Bay Area: reading, writing, moving, celebratingpost by KatjaGrace · 2018-12-26T03:40:00.722Z · score: 10 (11 votes) · LW · GW · None comments
The interesting things going on in my life seem either too important to write about quickly, or too informative regarding some sensitive thing or another. This is perhaps exacerbated by my lack of a serious boyfriend: if I don’t have to regularly turn whatever is happening in my head into a communicable narrative, the plot arcs in my life seem to get stranger. Or perhaps I just don’t remember the less communicable plot arcs from earlier, or perhaps one always becomes stranger over time. Anyway, here are a few mundane and inoffensive things that happened lately in my life:
- I went to a party. I It was a relief when it ended because my face hurt from smiling for so long. I don’t know if I was happy. I liked it when a guy performed his favorite poem for me.
- I read A Grief Observed. For some reason I have always felt like C.S.Lewis was presumably my friend, or my fellow traveler or peer somehow, though I suppose I hadn’t read any of his writing except Narnia as a child. I was not disappointed. Which is strange, though it feels expected. I’m not sure what I particularly wanted, but something like a sensibility that is sincere and steady yet contends with the magic and wonder of the world, whatever those are. (Do most serious people seem less trustworthy and respectable in a way, because they set aside for respectability a swathe of what seems important and in need of contending with? Maybe.) I especially liked the idea in the book of appreciating the bracing resistance one meets when one’s imaginary world contacts reality, perhaps in meeting the real version of a person one often imagines, or in finding that one’s ideas of God or love do not match the real thing. It went well among my own thoughts lately about what one’s mental relationship with reality is or should be.
- C.S.Lewis apparently insisted on writing with a dip pen forever, in spite of fountain pens and typewriters being common in his lifetime. He said not to use typewriters, because ‘…the noise will destroy your sense of rhythm, which still needs years of training’. I was curious enough to try this, given my esteem for his writing. I can almost write with a dip pen now, and it is a decently different experience. If it turns out to be good, one explanation would be that it is slow, yet physically aesthetically pleasing, which means that I’m not bored but have time to think through each word several times over before I actually write it. (I’m reminded of the line “…and I want life in every word, to the extent that it’s absurd” and general associated aesthetic) He also apparently whispered the words out loud as he was writing, which I have also tried to do some. The jury is out.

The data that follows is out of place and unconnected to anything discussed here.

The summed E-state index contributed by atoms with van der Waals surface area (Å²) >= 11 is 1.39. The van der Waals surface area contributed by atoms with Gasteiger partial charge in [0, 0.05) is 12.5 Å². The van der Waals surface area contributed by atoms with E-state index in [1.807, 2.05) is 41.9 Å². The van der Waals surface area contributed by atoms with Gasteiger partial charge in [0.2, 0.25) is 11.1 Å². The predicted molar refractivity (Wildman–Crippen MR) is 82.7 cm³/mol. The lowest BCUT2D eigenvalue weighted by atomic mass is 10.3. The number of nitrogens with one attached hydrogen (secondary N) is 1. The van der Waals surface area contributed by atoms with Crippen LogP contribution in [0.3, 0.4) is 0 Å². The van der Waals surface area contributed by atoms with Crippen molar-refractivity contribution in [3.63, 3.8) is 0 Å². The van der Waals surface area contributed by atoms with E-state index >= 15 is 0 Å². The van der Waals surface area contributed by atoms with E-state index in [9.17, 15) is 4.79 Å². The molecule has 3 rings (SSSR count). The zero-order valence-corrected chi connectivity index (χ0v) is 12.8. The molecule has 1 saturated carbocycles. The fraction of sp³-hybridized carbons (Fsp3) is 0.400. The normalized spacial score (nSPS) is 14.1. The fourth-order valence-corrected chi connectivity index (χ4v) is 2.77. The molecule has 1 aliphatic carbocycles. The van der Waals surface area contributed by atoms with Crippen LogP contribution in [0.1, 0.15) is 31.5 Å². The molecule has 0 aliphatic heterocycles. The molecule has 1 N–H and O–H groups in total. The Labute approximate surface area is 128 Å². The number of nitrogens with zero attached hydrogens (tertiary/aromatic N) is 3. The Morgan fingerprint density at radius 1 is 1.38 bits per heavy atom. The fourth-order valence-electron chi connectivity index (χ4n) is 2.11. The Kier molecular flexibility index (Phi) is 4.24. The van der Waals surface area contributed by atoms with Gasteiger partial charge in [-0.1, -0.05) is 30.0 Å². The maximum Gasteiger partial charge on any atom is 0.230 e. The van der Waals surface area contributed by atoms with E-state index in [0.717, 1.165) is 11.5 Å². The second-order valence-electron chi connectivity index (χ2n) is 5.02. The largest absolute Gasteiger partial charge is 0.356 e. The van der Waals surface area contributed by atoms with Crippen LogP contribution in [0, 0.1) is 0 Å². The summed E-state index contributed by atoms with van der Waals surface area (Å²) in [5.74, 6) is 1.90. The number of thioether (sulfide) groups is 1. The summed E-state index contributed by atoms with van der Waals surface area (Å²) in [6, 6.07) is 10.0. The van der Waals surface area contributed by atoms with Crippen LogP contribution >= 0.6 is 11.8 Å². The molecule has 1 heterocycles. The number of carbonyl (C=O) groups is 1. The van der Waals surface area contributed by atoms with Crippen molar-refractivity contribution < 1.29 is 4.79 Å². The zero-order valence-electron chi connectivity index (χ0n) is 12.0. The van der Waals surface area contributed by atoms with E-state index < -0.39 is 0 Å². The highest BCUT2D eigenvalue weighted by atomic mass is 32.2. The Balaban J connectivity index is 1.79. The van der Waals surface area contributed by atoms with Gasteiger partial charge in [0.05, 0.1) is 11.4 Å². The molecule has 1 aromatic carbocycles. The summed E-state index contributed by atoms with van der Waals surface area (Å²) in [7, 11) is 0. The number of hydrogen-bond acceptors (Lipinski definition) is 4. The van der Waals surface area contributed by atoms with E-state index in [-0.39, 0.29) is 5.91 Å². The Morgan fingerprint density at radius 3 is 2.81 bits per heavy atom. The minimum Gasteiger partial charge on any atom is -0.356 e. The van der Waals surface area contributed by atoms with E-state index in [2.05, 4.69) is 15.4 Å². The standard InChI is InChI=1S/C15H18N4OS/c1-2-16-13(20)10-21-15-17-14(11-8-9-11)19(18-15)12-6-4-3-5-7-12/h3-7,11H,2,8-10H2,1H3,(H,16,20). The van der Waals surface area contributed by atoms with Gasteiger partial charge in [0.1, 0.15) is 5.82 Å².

- I’ve been trying to find a house to rent with a group of friends. I’m surprised how much our views about the relative merits of different houses and house components swing without much new information. We were fairly excited about a big, expensive, epic house with lovely living spaces and a tree house and all that a couple of days ago, and now are all much more excited for a place that is small and half the price per person. I’m not sure what about this feels confusing to me, but it reminds me of trying to understand people. Maybe some things—like people or houses—are sufficiently complicated that you can’t really keep all the characteristics in your head at once, so you have to have some kind of abstraction about them, and you can have quite different abstractions for the same underlying bunch of details, especially if the underlying details aren’t fundamentally thematic (e.g. if one place is just like another place except every aspect of it is exactly twice as expensive, that is easier to understand than if everything is just different in different ways, and many are more expensive but not all, and they matter different amounts). So changing abstractions can cause huge swings in evaluation.
- There is a Christmas party outside my door, so I’m going to go to that now. My house has lots of Australians and other folk who for whatever reason don’t go home at Christmas, but we have made quite a go of celebrating it with each other. We have had hot chocolate, holiday anagrams, stockings, a photo, a tree, a white elephant, Christmas dresses and cricket, and soon there will be Chinese food. Hopefully it is good to celebrate Christmas.
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